They always have at Penn State. How could they not, considering what Hali has gone through? When he was 10, he and his sister and two older half-brothers fled Liberia to live in New Jersey with their father Henry Hali, a man they barely knew. Henry, who never married Tamba's mother, Rachel Keita, came to the U.S. in 1985 when Tamba was 2. He became a U.S. citizen in 1992 and two years later, brought over his children. U.S. immigration laws kept Keita behind.
During the war, Tamba could speak to his mother only every six months or so. The family would write her a note, give her a date and time to be at a specific land-line phone and would call. Sometimes it worked, sometimes it didn't.
Since the war ended in 2003, Henry Hali sent Keita a cell phone so she can talk to her children more frequently. Tamba last talked to his mother on Christmas Eve, when he told her he had a big game coming up and to pray for him.
Much like his teammates struggle to understand what life was like back in Liberia, Keita can't grasp what her son is up to in America. She's seen pictures of her son playing football, but has no idea how the game is played. She has no idea how good her son is. Tackles, sacks, touchdowns, first downs, it all means nothing to her.
"She says it looks dangerous," Hali said. "So I just tell her to pray for me."
Tamba himself had to learn the game when he first started playing as a freshman in high school. More familiar with the fast-break style of basketball, the high school lineman had little understanding of scripted plays.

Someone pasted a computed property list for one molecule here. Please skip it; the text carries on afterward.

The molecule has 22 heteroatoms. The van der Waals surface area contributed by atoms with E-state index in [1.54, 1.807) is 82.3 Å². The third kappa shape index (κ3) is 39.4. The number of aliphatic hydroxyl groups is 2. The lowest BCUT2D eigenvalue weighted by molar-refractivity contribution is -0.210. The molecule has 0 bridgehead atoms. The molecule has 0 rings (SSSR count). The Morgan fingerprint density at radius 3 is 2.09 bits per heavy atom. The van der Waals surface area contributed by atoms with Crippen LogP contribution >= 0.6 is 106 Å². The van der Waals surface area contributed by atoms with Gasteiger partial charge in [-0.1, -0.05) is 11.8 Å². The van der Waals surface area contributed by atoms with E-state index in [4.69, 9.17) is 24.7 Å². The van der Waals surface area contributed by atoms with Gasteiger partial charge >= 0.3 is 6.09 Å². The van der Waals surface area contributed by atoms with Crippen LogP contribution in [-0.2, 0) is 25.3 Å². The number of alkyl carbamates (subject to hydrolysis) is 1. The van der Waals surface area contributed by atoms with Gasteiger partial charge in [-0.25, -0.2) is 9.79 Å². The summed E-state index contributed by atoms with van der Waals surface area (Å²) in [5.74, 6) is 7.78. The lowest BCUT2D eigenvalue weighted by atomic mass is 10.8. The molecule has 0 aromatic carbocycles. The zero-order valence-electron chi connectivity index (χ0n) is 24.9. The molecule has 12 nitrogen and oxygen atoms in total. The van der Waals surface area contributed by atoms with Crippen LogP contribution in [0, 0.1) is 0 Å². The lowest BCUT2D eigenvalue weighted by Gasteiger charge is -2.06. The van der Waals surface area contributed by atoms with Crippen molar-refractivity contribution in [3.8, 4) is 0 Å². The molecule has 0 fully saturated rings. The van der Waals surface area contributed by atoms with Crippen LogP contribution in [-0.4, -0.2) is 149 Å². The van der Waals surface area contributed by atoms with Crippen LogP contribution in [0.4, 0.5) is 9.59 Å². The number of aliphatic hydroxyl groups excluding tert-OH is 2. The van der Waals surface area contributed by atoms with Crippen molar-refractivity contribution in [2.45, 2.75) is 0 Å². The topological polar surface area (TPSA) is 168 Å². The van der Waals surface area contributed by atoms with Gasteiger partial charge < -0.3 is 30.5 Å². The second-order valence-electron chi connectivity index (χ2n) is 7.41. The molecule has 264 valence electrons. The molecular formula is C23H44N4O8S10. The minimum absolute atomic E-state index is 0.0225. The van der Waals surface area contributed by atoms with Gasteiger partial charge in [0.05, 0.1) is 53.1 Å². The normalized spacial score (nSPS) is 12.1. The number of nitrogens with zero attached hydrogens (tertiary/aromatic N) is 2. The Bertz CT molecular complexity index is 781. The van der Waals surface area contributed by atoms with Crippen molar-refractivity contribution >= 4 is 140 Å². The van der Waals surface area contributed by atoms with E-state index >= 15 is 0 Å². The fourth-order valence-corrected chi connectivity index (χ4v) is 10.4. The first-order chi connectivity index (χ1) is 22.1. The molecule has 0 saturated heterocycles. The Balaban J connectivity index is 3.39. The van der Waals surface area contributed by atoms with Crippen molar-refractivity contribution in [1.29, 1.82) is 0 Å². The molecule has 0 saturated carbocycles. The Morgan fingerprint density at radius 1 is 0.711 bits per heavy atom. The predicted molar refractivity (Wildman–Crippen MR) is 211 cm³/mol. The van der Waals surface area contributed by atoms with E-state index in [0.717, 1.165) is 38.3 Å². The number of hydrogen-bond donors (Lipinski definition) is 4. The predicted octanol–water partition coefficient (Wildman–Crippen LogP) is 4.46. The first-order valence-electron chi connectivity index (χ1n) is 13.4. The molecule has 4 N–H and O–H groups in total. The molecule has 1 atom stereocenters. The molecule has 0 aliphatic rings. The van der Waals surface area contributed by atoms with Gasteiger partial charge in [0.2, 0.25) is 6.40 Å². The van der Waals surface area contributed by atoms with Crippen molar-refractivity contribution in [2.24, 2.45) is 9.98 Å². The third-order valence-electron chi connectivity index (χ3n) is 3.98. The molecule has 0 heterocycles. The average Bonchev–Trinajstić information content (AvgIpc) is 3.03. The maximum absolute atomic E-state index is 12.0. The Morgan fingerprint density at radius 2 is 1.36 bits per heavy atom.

"On just about every play, I'd have to ask the guy next to me what to do," Hali said. "Coach told me, 'Just put your hand on the ground and go hit the guy with the ball.'"
So that's what he did. And is still doing. Hali led the Big Ten with 11 sacks and 17 tackles for loss this year. He also forced a momentous late-game fumble against Ohio State to preserve a 17-10 win over the Buckeyes. Florida State offensive coordinator Jeff Bowden said Saturday that Hali is "as good as any end we've seen this year. If we have trouble up front, it's going to be a long night."
As for his mom, Hali is hoping to see her again soon. He's waiting to take the exam to become a U.S. citizen, after which he'll be able to file the paperwork to bring her to the States. A multimillion-dollar NFL contract should help ease the transition to a new country.
"I just keep her in my prayers, keep the faith and stay positive that something will happen," said Hali, who is on pace to graduate with a degree in broadcast journalism this spring. "It's going to be sooner rather than later. But I'm not going to push it now. My focus is on the game. Afterwards, I'll be able to focus on other things."
Like bringing Mom home, to his side. And his favorite hobby, music. In his free time, Hali uses his love for music and a new software program to create rap songs. Not about getting drunk or chasing women, but about love. One of his more recent songs is an ode to his mother.
"I miss my mother," Hali said.
Anyone can comprehend that.
Wayne Drehs is a staff writer at ESPN.com. He can be reached at email@example.com.
2dSam Khan Jr.